Vernacular vs National Schools
Gerakan National Deputy Youth Chief, Andy Yong voiced his support over a call by Organisation for National Empowerment (ONE) for English to be given equal emphasis to Bahasa Malaysia and facilitate the realization of a socially inclusive education system.
Andy Yong was supportive of the idea that gradually moving away from vernacular schools is the way forward to create a more integrated Malaysian society. He shared his experience of personally conducting a survey nationwide consulting different groups and communities on the topic and was pleased to learn that many were receptive towards the idea of establishing a socially inclusive education system.
Andy Yong continued to stress that Malaysia’s rich diversity must be reflected in our education system. He said different cultures and mother tongues are common heritage that should be allowed to thrive and taught in all schools on equal footing. Opportunity to learn extra languages of fellow Malaysians should be provided to our children in regular curriculum through integrated trilingual teaching instead of mere extracurricular classes as practiced now in schools.
“I realize many Malaysians envision a day when our children regardless of racial or cultural differences possess trilingual mastery, they get to learn Bahasa Malaysia, Mandarin and Tamil in schools irrespective of education streams. The right to mother tongue education is guaranteed under the integrated system while the building of Bangsa Malaysia is more real than ever before, debates surrounding national or national-type schools will eventually become irrelevant,” said Andy Yong.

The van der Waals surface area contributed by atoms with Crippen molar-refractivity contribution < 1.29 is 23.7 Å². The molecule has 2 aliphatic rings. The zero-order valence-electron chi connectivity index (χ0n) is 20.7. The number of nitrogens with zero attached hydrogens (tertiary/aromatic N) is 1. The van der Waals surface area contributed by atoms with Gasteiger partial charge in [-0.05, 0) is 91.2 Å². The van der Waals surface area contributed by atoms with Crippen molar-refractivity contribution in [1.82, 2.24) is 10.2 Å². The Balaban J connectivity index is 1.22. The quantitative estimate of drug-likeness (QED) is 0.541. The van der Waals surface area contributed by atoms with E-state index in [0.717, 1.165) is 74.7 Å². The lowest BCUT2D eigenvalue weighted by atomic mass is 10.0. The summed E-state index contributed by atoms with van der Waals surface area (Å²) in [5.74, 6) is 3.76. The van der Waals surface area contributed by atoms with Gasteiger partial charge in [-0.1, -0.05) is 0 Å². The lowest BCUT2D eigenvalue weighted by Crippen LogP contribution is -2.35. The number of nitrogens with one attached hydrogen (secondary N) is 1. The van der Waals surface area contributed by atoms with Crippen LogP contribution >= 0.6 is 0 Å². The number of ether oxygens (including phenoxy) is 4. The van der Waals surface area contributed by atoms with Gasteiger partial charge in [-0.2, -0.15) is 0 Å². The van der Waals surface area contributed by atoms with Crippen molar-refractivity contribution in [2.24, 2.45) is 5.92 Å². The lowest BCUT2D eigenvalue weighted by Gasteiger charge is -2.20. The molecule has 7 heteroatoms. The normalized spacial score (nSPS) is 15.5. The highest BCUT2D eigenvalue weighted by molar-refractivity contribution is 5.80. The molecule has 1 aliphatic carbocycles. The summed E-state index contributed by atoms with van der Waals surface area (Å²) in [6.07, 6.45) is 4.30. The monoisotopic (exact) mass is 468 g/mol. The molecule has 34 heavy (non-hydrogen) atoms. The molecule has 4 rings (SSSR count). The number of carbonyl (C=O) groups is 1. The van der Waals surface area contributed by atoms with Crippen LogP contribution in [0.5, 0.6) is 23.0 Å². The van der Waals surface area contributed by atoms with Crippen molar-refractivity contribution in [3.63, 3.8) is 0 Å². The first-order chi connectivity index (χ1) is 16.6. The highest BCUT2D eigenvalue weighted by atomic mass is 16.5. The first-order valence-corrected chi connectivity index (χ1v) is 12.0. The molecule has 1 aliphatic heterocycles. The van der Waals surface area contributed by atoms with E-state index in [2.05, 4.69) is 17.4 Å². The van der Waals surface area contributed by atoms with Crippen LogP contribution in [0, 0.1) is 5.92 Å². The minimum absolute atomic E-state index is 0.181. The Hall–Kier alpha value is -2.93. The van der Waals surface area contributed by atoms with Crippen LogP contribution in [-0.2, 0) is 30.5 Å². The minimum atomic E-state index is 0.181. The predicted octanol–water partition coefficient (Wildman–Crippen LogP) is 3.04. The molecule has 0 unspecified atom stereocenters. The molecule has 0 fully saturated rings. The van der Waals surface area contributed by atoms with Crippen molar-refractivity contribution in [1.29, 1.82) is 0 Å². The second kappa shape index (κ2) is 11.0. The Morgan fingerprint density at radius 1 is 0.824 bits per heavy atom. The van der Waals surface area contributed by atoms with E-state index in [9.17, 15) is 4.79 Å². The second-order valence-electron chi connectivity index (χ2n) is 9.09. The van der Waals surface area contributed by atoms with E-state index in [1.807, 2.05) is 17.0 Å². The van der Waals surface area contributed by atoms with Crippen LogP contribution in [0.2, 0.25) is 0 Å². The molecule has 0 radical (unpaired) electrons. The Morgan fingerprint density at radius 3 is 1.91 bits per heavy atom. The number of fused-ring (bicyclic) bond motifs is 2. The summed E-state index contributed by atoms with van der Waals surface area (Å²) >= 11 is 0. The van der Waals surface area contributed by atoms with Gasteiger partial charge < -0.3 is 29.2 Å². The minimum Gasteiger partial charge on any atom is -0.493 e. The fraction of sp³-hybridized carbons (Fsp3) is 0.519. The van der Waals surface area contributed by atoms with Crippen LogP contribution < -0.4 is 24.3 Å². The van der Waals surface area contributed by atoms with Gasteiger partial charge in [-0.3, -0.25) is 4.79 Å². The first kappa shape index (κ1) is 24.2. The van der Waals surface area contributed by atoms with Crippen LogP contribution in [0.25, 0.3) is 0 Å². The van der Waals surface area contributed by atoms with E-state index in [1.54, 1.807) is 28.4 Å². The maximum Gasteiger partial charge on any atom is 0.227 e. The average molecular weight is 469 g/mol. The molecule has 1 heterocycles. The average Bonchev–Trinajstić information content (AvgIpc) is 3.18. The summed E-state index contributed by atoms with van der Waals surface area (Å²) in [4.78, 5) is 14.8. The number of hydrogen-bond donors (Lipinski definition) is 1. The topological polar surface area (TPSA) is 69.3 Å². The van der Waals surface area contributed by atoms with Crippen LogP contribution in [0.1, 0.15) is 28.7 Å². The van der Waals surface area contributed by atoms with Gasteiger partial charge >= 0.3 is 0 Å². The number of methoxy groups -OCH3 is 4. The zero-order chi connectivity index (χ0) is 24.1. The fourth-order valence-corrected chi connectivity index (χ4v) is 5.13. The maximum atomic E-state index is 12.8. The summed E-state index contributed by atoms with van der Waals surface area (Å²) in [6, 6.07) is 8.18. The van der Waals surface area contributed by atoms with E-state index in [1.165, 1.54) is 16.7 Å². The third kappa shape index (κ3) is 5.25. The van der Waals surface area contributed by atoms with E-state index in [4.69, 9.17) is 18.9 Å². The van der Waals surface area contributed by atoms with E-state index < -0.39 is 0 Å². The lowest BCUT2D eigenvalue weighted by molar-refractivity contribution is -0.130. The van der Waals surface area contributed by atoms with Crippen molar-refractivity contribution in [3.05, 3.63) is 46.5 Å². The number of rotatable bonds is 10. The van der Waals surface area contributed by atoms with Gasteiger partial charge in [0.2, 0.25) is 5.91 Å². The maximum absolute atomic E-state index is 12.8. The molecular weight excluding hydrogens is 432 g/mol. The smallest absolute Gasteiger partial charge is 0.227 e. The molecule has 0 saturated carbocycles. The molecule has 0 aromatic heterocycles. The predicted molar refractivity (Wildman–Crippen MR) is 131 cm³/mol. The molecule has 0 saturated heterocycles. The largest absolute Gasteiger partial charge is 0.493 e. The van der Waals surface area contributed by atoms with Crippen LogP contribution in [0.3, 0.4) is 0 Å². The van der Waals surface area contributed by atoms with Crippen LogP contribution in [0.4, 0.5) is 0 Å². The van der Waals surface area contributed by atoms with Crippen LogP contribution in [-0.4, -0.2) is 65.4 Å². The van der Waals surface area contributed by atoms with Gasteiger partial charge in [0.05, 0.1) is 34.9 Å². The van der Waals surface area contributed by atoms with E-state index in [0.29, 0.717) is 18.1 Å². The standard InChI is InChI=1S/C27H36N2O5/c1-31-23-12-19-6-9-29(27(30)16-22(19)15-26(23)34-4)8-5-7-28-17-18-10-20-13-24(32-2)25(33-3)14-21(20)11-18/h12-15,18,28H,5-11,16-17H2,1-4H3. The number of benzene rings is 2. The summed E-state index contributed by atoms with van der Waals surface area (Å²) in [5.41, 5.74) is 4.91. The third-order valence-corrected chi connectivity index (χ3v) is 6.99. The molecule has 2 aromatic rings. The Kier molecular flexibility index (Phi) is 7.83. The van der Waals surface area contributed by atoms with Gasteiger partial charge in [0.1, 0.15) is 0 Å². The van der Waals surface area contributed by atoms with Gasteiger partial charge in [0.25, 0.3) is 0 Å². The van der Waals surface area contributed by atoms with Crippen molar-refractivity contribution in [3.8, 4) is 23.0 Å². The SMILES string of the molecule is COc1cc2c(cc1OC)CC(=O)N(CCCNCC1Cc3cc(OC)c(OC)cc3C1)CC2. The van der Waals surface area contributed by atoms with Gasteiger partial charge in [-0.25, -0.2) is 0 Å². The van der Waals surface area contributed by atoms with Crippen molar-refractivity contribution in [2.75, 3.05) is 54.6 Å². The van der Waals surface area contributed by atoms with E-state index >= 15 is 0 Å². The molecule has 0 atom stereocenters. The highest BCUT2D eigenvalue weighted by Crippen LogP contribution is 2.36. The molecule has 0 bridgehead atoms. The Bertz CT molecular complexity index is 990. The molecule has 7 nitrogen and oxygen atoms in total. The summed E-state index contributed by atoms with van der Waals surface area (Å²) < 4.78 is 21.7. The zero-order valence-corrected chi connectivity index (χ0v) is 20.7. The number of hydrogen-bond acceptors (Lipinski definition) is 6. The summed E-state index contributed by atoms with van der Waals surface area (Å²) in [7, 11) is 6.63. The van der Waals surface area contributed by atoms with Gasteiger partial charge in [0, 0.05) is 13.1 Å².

Andy Yong said the government should make more effort to understand the reservations and negative perception that public hold against national schools. He maintained that the gap between national schools and vernacular schools must be overcome to facilitate the realization of a socially inclusive education system. He said after several meetings and consultations, many parents have spoken their willingness to consider sending their children to national schools if its academic standards and quality of teachers are on par or better than vernacular schools. He also asserted that the principles of merit and equity should be applied in nation schools to evoke public confidence and encourage enrolment.